This series of posts is about how Deming’s 14 points, and his System of Profound Knowledge, can help achieve a sustainable quality performance, and change the culture of your company — provided you apply his teachings fully. We invite you to join us on our journey and learnings. In each post, we will first state each of Deming’s 14 points, then our interpretation and experience. Everything we write in these posts are our own views and interpretation of Deming’s theories.
1. “Create constancy of purpose toward improvement of product and service, with the aim to become competitive and to stay in business, and to provide jobs”
How it’s been misunderstood: ‘purpose’ has morphed into soulless, top-down ‘mission/vision’ statements
What it really means: engage employees to co-create a purpose that connects everyone in the organization to the identity and true mission of the company
In the 21st Century, the company you work for is becoming less important than the cause it serves. On a continuum from ‘company most important’ to ’cause most important’ often the older generation (those who also in general have the senior most positions) are the ones weighing ‘company’ over ‘cause’, while the opposite is true for the younger generation entering the job market. Purpose in the job is becoming more and more important for employees. Increasingly, employees want to find meaning in what the company does, connect with its purpose. Dan Pontefract describes this in his book ‘The Purpose Effect’, John Kotter speaks about the need for establishing a ‘Big Opportunity’ (as the basis for need for change) in several of his books including ‘Accelerate’, and Myron Rogers talks about the importance of moving from ‘role to whole’ — each employee identifying themselves to more than their own role, to a larger community of action and purpose.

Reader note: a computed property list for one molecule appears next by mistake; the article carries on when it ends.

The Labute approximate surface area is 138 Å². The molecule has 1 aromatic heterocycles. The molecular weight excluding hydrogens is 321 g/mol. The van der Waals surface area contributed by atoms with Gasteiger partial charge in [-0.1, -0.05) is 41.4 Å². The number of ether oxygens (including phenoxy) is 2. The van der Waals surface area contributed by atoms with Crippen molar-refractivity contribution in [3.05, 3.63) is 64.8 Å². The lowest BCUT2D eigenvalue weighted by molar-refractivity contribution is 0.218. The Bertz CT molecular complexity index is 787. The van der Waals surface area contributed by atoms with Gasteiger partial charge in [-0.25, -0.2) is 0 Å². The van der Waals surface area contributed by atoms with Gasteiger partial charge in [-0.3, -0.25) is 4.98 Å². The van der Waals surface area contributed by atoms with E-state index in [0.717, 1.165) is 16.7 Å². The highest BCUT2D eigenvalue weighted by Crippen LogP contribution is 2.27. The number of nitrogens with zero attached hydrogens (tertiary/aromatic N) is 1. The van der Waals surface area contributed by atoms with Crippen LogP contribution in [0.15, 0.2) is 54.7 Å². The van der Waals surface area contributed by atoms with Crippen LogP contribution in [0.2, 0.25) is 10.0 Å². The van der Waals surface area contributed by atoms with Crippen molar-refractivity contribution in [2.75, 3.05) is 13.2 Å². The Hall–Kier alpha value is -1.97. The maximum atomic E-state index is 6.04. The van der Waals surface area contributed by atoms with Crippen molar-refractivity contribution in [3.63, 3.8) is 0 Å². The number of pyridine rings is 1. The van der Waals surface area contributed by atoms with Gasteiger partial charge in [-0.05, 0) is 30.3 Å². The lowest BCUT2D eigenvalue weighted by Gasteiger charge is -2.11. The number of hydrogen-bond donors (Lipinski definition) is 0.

Many companies believe they address this need for purpose by rolling out corporate mission and vision statements — often shaped by communications professionals and elaborated behind the boardroom doors — cascaded out in the organization with very little impact on behaviors, and thus even less on quality. Interchangeable, soulless, the corporate mission & vision statements are far from the shared purpose (“the aim”) that Deming had in mind.
In our work, we have seen that without purpose you can’t engage people individually or collectively over the longer run. A purpose can’t be rolled out to people. And your purpose might be somewhat different from other employee’s purpose. In October 2014, we gathered about forty people from different sites and various levels in the organization, to co-create our purpose, our Big Opportunity. Many wondered why we spent time on this, since the company already had a “mission and vision” statement — and a great one. It is because when you find ways to develop collectively a shared purpose that people connect to individually, the possibilities are endless and the company becomes much more competitive through the results created at all levels. Our success is very much linked to the significant time we spent on co-creating a shared purpose, and on letting conversations happen around it. Peer-to-peer conversations made people relate authentically to it, and helped build energy for change. Spending time on purpose before focusing on issues and solutions is time well spent. Without including the employees in the process, your mission and vision remains a sequence of words on glossy paper and plaques stuck on walls in the C-suite.
(To be continued in next post)